Testing systems available
Many studies have shown that the RTR size, shape, mixing temperature and asphalt binder will all affect the final properties of the RTR binder. Without a well-defined binder specification adoption of the use of RTR binder by the U.S. highway agencies will be almost impossible to achieve. Test procedures that can evaluate the performance characteristics of RTR binder are crucially needed.
Performing PG testing on RTR binders with larger particles will require using new geometries that will provide larger gap sizes that can accommodate those particle sizes. Rubber particles may range in size from 0.5 mm up to over 1 mm in size.
A 1 mm particle tested in a DSR with 1 mm gap parallel plate geometry would be touching both top and bottom plates at the same time so that test results would represent the rubber particle not a rubber modified binder. One approach that has been used in the food industries has been testing with concentric cylinder geometries. DSR’s currently used for asphalt testing can be adapted to use a Searle system. This system is one where the center cylinder or bob rotates and the outside cylinder or cup is stationary.
This type of system can perform all the same type of testing that is currently used for asphalt binder grading. The advantage is that the cup and bob geometry can easily handle larger gaps up to 4 to 7 mm and therefore larger RTR particles. One disadvantage of the system is that it does require a much larger sample for testing. Graphics and pictures of the geometry are shown in Figure 2.
The Bending Beam Rheometer (BBR) is another primary piece of testing equipment used in the Superpave PG grading system. The BBR is used to measure the low temperature stiffness and relaxation properties of the binder. The testing is done on a beam of asphalt binder 6.4 X 12.7 X 127 mm. Since the beam has a cross section of 6.4 X 12.7 mm it can actually accommodate RTR particles of about 1 mm. Because of this size, no changes should be needed to test RTR binder in the BBR with the larger particle sizes.
Initial testing of the new DSR testing geometry to the existing 1 and 2 mm gape parallel plate geometry has shown that equivalent results can be obtained. The testing was done on both neat and RTR binders. PG testing of the RTR binders clearly shows the changes that occur to the base 64-22 with RTR size and percentage.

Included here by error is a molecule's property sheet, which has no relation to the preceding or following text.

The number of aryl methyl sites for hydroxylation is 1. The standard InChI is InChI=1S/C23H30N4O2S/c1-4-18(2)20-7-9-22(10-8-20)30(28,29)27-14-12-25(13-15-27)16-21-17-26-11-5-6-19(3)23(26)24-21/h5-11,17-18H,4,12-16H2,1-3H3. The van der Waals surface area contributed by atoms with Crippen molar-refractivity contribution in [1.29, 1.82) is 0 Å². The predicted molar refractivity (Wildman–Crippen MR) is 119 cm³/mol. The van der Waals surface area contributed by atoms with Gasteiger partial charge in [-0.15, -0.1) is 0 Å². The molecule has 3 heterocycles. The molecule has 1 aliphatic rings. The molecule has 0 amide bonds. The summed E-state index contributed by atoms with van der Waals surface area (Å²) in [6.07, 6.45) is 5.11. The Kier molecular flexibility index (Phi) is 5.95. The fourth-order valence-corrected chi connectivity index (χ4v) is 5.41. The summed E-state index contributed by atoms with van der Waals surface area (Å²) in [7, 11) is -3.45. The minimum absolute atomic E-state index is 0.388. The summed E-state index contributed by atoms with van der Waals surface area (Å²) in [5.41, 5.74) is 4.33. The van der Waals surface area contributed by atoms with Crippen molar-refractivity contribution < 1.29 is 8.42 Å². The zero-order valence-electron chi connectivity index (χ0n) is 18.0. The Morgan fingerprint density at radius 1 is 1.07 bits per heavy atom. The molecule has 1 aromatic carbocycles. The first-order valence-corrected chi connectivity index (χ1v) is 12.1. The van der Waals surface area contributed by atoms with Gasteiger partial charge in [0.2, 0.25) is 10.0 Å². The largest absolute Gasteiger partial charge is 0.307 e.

Figure 3 shows the comparison using the different geometries of the complete continuous grading of a base PG 64-22 binder to the base plus 10% 60 mesh blend. The 10% 60 mesh RTR increases the high temperature stiffness of the PG 64 to a PG 70. The addition of the RTR also lowers the intermediate DSR stiffness and BBR low temperature properties.
The 10 % 60 mesh RTR changed the PAV DSR continuous grade from 24.6?C down to 20.4?C. The addition of the RTR also lowered the low temperature continuous determined from the BBR from -22 to -25.5?C. The testing demonstrated that results are equivalent for the different geometries and the improvement in properties with the addition of RTR.
Preliminary testing with the new geometry has shown that it will provide the same results as the standard parallel plate geometry in the DSR. Both course and fine ground RTR were evaluated and provide improvements in the properties of the binder.
Using the new geometry for the DSR and the BBR, RTR binders even with larger crumb size can be evaluated using the Superpave binder specification. This allows for direct comparisons of polymer modified binders to RTR binders.
History has demonstrated RTR binders will perform well in rutting and cracking. Using the new testing techniques, RTR binders can be compared directly to the polymer modified binders. This clearly demonstrates that RTR can be used in place of or in combination with polymer to provide a high-quality performance graded (PG) binder.
Dr. John D’Angelo is a member of the board of advisors for the Rubberized Asphalt Foundation (RAF), a research foundation dedicated to the science and practical use of recycled tire rubber in asphalt. RAF serves as a comprehensive, expert resource to provide technical knowledge and awareness that will enhance the development and broad use of rubberized asphalt. Dr. D'Angelo can be reached at firstname.lastname@example.org.